NEW YORK (TheStreet) -- If I had a technology that could cut the cost of solar energy production to as little as 10 cents per kilowatt-hour (KwH), I'd be dropping everything to get it to market.
But I'm not IBM (IBM).
IBM announced last week it will spend a $2.4 million grant from Switzerland studying a solar energy technology called High Concentration PhotoVoltaic Thermal (HCPVT).
HCPVT combines the concentrated solar energy system used in the newly opened Ivanpah plant in California, where mirrors direct sunlight to a central point and produce heat, with conventional photovoltaics, the technology that turns sunlight directly into electricity on a rooftop near you.
HCPVT uses a parabolic dish of mirror facets and a sun tracking system to concentrate power on a collection of liquid-cooled photovoltaic chips. The system collects electricity through the chips and heat through the chip-cooling system. IBM's press release says it can produce energy for less than 10 cents per KwH.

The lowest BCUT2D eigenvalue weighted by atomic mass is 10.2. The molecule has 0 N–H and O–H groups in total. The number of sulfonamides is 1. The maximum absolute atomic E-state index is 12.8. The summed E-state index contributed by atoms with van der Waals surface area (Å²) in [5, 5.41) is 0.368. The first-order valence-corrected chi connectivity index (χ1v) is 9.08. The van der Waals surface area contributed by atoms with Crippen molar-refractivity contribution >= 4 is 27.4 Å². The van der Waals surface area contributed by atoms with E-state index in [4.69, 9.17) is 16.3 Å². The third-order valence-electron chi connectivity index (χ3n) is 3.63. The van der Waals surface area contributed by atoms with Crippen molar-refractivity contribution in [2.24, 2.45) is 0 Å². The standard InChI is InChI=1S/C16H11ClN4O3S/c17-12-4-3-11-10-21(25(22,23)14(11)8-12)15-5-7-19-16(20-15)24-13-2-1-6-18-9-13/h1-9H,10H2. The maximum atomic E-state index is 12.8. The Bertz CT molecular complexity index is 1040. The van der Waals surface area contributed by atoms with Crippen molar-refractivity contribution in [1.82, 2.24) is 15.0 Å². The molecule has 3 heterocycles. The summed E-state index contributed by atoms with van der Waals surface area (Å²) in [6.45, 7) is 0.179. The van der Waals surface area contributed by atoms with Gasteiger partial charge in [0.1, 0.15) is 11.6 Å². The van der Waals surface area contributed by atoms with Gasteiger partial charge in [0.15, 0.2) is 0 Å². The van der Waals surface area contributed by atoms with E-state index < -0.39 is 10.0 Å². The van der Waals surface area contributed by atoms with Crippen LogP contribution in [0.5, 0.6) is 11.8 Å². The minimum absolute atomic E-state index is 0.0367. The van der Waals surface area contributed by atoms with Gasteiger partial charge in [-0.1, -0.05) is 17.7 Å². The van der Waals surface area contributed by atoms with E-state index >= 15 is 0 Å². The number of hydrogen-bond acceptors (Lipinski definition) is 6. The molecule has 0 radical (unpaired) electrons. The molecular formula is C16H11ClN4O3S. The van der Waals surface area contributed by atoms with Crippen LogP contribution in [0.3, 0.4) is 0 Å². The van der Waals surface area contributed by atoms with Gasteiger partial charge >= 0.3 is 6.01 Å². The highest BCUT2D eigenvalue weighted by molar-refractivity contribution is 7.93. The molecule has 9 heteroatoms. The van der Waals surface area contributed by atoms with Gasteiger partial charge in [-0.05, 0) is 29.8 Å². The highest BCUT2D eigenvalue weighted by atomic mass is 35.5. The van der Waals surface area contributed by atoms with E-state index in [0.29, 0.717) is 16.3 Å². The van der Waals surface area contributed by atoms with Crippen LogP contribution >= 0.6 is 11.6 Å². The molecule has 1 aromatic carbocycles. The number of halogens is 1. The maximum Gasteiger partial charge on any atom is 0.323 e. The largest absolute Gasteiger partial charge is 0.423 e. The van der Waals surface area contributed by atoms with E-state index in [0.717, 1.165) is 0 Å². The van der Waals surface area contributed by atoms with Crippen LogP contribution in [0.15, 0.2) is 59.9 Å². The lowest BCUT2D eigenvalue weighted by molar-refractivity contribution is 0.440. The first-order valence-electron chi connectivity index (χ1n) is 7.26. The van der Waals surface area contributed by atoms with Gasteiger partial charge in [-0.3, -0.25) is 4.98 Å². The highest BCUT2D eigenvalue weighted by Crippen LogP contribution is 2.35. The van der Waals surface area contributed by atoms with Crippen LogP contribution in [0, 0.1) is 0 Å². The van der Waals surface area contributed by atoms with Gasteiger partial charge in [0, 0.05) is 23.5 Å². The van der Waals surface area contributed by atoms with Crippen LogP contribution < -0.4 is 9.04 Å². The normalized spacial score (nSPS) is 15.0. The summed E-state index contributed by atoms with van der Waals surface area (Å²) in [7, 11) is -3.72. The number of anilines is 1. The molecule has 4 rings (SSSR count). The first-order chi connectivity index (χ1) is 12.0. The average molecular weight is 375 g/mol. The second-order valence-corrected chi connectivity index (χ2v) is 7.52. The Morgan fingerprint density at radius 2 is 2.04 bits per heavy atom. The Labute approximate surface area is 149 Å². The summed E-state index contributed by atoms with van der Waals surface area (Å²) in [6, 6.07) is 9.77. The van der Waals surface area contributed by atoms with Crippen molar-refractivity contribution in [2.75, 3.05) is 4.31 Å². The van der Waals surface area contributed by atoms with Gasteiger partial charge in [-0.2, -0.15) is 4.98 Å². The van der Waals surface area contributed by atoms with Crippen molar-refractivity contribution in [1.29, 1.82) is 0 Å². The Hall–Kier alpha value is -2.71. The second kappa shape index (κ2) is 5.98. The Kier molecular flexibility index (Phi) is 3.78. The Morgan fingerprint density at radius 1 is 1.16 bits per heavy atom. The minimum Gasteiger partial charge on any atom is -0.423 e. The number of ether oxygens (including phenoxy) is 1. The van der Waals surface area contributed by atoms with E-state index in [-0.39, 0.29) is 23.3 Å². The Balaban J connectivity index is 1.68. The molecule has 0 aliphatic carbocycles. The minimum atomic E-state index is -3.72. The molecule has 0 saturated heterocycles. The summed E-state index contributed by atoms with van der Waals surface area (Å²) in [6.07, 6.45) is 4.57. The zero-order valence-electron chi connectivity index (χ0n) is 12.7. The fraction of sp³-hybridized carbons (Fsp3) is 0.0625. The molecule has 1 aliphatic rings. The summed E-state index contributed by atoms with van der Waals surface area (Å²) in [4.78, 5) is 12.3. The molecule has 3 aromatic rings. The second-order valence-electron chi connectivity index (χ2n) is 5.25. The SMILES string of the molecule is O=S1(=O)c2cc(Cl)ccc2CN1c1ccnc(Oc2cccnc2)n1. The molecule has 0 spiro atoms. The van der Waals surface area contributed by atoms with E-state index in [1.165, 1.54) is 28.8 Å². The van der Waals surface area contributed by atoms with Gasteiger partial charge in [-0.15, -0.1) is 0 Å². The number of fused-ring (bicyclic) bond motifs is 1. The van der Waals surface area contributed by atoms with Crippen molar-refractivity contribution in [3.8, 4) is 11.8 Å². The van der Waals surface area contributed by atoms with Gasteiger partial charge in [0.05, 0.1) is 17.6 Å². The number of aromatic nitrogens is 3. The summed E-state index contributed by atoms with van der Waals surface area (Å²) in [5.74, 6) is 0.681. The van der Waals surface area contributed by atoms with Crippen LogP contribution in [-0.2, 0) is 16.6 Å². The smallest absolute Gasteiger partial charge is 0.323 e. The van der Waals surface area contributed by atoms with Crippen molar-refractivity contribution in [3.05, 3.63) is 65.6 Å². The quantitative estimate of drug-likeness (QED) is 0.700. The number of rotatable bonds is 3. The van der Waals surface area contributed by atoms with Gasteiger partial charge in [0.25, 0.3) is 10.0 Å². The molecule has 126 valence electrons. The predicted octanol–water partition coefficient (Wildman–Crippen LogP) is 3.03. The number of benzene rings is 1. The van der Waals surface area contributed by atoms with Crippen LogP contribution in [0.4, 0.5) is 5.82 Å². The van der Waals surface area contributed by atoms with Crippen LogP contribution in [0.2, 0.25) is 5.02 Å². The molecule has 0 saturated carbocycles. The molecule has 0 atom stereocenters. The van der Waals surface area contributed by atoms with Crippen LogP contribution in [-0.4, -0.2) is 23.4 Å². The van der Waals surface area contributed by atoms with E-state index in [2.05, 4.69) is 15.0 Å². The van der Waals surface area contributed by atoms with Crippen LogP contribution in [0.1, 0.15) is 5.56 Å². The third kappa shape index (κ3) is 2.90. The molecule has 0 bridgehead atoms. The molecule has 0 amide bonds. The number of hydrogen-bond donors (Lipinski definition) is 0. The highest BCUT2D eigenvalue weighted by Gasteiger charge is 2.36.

That's the same price as coal. The efficiency is nearly twice that of a recently-announced solar cell produced by the Fraunhofer Institute.
How excited is IBM by this? Not much. A spokesman wrote that IBM hopes to partner with other companies to make the chips, partner with construction firms to develop the systems, but that "compared with the key IBM growth areas of Cloud, Big Data, Analytics, Security and Mobile, this technology is not at the same scale."
I don't think the company is being disingenuous or that it is wrong about the potential of this new system in relation to other corporate efforts. I think the rest of us are missing the point.
Renewable technology is marching forward at warp speed.
Solar panels erected in 2010 may become obsolete long before their useful life is over. Wind technology is moving from simple, large windmill structures to more complex systems that are far more efficient. Biofuel start-ups are having a tough time keeping up.